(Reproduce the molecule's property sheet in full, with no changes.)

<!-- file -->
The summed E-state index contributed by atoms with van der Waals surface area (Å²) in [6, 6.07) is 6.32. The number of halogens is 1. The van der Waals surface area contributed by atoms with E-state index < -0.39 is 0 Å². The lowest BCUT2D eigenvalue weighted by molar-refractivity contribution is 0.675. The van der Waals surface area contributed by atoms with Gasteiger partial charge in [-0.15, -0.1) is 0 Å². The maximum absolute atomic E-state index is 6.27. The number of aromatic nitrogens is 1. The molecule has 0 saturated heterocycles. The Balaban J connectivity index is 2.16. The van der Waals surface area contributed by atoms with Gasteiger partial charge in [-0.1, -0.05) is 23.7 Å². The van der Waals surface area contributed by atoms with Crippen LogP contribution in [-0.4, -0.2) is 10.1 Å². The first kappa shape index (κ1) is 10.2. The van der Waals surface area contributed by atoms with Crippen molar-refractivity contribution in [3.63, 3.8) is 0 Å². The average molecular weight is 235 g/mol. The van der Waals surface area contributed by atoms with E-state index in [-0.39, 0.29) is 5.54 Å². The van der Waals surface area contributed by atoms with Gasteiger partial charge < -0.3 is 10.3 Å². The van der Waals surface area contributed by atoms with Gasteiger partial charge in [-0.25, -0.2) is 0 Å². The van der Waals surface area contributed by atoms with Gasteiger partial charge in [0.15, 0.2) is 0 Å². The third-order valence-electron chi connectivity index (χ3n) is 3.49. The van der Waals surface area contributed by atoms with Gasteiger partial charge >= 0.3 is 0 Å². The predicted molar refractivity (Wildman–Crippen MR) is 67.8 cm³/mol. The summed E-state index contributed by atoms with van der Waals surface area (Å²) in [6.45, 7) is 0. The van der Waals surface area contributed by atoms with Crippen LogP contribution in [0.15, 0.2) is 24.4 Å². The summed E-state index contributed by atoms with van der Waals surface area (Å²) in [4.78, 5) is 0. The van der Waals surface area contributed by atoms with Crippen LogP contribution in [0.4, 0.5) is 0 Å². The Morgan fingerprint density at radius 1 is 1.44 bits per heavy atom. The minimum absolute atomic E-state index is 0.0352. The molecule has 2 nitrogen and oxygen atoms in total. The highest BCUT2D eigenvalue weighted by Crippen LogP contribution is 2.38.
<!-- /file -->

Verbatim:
The summed E-state index contributed by atoms with van der Waals surface area (Å²) in [6, 6.07) is 6.32. The number of halogens is 1. The van der Waals surface area contributed by atoms with E-state index < -0.39 is 0 Å². The lowest BCUT2D eigenvalue weighted by molar-refractivity contribution is 0.675. The van der Waals surface area contributed by atoms with Gasteiger partial charge in [-0.15, -0.1) is 0 Å². The maximum absolute atomic E-state index is 6.27. The number of aromatic nitrogens is 1. The molecule has 0 saturated heterocycles. The Balaban J connectivity index is 2.16. The van der Waals surface area contributed by atoms with Gasteiger partial charge in [-0.1, -0.05) is 23.7 Å². The van der Waals surface area contributed by atoms with Crippen LogP contribution in [-0.4, -0.2) is 10.1 Å². The first kappa shape index (κ1) is 10.2. The van der Waals surface area contributed by atoms with Crippen molar-refractivity contribution in [3.63, 3.8) is 0 Å². The average molecular weight is 235 g/mol. The van der Waals surface area contributed by atoms with E-state index in [-0.39, 0.29) is 5.54 Å². The van der Waals surface area contributed by atoms with Gasteiger partial charge < -0.3 is 10.3 Å². The van der Waals surface area contributed by atoms with Gasteiger partial charge in [-0.25, -0.2) is 0 Å². The van der Waals surface area contributed by atoms with Gasteiger partial charge in [0.15, 0.2) is 0 Å². The third-order valence-electron chi connectivity index (χ3n) is 3.49. The van der Waals surface area contributed by atoms with Gasteiger partial charge >= 0.3 is 0 Å². The predicted molar refractivity (Wildman–Crippen MR) is 67.8 cm³/mol. The summed E-state index contributed by atoms with van der Waals surface area (Å²) in [6.45, 7) is 0. The van der Waals surface area contributed by atoms with Crippen LogP contribution in [0.15, 0.2) is 24.4 Å². The summed E-state index contributed by atoms with van der Waals surface area (Å²) in [4.78, 5) is 0. The van der Waals surface area contributed by atoms with Crippen LogP contribution in [0.4, 0.5) is 0 Å². The Morgan fingerprint density at radius 1 is 1.44 bits per heavy atom. The minimum absolute atomic E-state index is 0.0352. The molecule has 2 nitrogen and oxygen atoms in total. The highest BCUT2D eigenvalue weighted by Crippen LogP contribution is 2.38.